In the 1940s, imports began in earnest. By the second half of the 1950s, however, the popularity and status of the Weimaraner breed led to some problems. Because the Weimaraner was so popular and such a status symbol, Weimaraner puppies became very expensive to obtain – and therefore, unscrupulous breeders began to cash in, with disastrous results. Puppies were born that were not up to standards either in personality or physicality, and soon, the once esteemed "Gray Ghost" breed saw puppies offered "free to good homes." Nonetheless, breed quality survived simply because devotees maintained breed standards; because of that, the 1960s saw a resurgence of the noble, loyal, courageous, and elegant Weimaraners that were always the best of the breed. Today, the "Weimy" remains a popular breed among those willing to truly "parent" this demanding, courageous, loving and exceedingly loyal dog.
Athletic, elegant and refined, the Weimaraner is moderately large and lean. All Weimaraners are some shade of silver-gray or gray, with eyes of gray, blue grey, or amber. Wide set and earnest, your Weimaraner's eyes are truly the "windows to the soul," expressive and usually trained on you, the equally devoted owner. Ears are long, fall forward, and hang down alongside the head. Feet are compact and webbed.
The Weimaraner's coat is sleek and smooth, usually; rarely, it can be long-haired. Occasionally, a Weim will have a small white marking on the chest. In adulthood, Weimaraners stand 22 to 27 inches at the shoulder and weigh between 50 to 70 pounds.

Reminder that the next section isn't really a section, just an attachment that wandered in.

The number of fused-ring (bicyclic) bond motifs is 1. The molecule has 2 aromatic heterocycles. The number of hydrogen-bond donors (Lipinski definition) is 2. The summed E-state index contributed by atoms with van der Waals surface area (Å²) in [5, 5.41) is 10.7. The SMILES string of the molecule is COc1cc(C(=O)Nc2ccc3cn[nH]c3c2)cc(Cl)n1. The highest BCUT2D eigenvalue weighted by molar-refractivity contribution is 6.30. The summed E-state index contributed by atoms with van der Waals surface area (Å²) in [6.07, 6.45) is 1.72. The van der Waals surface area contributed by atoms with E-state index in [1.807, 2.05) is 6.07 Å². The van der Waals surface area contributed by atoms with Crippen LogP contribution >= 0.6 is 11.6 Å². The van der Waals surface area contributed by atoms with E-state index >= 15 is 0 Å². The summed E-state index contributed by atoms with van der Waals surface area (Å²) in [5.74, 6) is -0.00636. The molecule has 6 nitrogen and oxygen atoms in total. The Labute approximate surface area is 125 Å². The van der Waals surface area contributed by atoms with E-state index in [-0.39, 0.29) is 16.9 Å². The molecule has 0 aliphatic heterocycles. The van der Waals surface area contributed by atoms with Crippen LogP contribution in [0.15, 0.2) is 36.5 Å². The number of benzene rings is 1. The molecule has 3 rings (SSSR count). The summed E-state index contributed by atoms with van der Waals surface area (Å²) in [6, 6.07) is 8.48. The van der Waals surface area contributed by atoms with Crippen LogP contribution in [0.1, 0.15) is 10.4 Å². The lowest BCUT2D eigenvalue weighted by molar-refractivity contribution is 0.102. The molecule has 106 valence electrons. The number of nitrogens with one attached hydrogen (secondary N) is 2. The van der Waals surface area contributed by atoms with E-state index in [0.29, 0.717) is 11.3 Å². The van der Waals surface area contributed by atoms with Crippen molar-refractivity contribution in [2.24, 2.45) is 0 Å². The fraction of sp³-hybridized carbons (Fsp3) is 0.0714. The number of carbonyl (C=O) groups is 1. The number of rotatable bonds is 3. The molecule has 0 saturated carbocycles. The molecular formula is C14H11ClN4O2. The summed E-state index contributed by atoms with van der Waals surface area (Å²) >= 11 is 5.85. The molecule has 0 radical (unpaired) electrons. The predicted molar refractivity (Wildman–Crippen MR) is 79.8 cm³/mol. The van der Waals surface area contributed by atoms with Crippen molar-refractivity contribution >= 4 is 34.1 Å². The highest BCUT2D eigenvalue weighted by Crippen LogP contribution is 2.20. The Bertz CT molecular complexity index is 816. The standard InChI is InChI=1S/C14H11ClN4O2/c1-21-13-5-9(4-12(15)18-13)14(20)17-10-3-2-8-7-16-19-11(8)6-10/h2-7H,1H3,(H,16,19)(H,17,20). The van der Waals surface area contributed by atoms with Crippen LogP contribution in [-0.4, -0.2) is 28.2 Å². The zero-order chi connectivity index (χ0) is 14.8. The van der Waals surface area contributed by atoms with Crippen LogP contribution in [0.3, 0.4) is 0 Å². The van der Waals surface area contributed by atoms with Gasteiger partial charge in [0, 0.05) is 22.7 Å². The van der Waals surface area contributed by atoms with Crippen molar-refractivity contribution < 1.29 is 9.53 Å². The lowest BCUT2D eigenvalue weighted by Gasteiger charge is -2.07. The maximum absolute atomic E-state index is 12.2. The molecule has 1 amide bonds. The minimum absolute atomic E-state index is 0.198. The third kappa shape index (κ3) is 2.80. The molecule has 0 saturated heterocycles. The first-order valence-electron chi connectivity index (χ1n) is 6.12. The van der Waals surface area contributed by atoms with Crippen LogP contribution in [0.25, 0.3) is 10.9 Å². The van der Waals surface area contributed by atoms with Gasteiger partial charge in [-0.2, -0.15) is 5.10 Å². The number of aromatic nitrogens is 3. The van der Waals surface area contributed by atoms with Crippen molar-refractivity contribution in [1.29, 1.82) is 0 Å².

Cheerful, loving, and affectionate, your pet is very good with small children. Be advised, though, that he or she needs lots of exercise and plenty of attention – and a firm, experienced hand, including formalized training in puppyhood if necessary. Once trained, though, your pet is so eager to please and to get your approval that he or she will literally jump at the chance to do so again. The Weimaraner is very, very sensitive and does not need harsh discipline at all – in fact, you could psychologically damage your loving and sensitive family member if you do so. Instead, provide a firm but gentle, calm hand at all times, and watch your devotion returned tenfold.